Choosing a Bluebird House

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In nature, bluebirds choose to build their nests in cavities in dead trees. Pretty simple. Since we homeowners don’t leave too many dead trees standing in our yards, we’re lucky that bluebirds happily move into man-made bluebird houses. But how to choose? The array of bluebird houses available these days is amazing. They range from the plain wooden box to the highly decorative bluebird mansion. In terms of aesthetics, what we choose matters more to us than to the birds. When you’re shopping from the birds’ point of view, you might want to consider a few of these features:

  • The entry hole size is the first thing to think about. Entry holes are typically either 1-1/2 inch or 1-9/16 inches round in diameter. The Eastern Bluebirds prefer the smaller size, while the Western and Mountain Bluebirds like the larger holes. You can also find oval holes and even rectangular slots, which are believed to discourage House Sparrows.
  • Just like our own homes, bluebird houses need to have good ventilation and drainage but should stay nice and dry inside.
  • It should be easy to clean out after the nesting season, so look for a house where the top, side, or front panel opens for easy access. This is even more important if you want to monitor the nest.
  • Pine, cedar, and man-made materials, such as the recycled “plastic lumber” used in many of our eco-houses are all excellent materials. The plastic is more sanitary — less likely to harbor bacteria and parasites from year to year. Avoid pressure-treated wood, which can be extremely toxic.
  • Some birdhouses come with mesh floor inserts to help keep the baby birds free of blowfly larvae.
  • Look for a house with a built-in predator guard to keep snakes, raccoons, cats, and other climbing animals from reaching in to the nest box. Whether mounted on the inside or outside of the box, this is a critical component.

Does this sound overwhelming? It doesn’t need to be! The well-named Ultimate Bluebird House is a perfect example of what a bluebird house should be. It’s available in natural pine or in soft colored recycled plastic. Duncraft’s own Eco-Friendly Bluebird House also offers everything the modern bluebird family looks for in their dream home. If these don’t appeal to you, we can offer a choice from over thirty other houses with enough variety in color, shape, and style to suit any bird lover.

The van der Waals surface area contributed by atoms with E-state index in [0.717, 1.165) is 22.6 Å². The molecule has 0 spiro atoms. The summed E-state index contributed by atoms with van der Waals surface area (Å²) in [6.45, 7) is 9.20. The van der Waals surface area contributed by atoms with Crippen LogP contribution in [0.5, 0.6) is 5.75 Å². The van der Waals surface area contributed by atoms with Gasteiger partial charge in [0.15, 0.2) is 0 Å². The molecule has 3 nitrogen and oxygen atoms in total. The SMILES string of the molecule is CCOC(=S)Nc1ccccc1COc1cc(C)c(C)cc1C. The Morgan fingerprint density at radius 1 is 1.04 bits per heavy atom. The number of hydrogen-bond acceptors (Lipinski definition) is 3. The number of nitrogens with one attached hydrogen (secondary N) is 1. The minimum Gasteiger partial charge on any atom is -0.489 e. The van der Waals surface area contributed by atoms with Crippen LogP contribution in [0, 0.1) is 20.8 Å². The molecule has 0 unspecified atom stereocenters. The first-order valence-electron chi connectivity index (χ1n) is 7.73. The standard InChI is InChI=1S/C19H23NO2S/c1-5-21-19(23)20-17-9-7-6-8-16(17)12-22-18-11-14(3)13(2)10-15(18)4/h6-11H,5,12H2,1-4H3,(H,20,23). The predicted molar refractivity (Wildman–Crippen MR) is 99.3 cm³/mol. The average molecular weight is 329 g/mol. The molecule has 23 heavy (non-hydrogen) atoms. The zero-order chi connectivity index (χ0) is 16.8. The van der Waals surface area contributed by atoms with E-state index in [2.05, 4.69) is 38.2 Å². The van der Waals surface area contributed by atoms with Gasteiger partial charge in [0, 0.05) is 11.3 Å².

Don’t hesitate to give us a call with any questions! Our customer service staff are trained to assist you with any questions about your backyard birds. Give us a call at 1-888-879-5095 or send us an email at We’re available Monday-Friday from 8:30am-5:00pm eastern time and we look forward to hearing from you.

Happy Birding!

Heidi Babb

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  • Rachel Finn February 2, 2016 at 11:40 am

    I’m just learning about birdhouses, so I didn’t know that something as seemingly simple as the entry hole could make such a big difference. I like the idea of using a build-in predator guard because I want to keep my birds safe. Do most houses come with that protection?

    • Heidi Babb February 2, 2016 at 2:14 pm

      Many birdhouses do come with built-in predator guards, and it really is an effective way to keep the birds safer while they’re in the house. We also sell some predator guards separately. The best thing is to give us a call when you’re ready to make a purchase, and we can tell you if the guard is built in. Some guards are on the inside of the box, you can’t necessarily see it from the photos. Our friendly, knowledgeable customer service team is available Monday – Friday from 8:30am-5:00pm ET at 1-800-763-7878.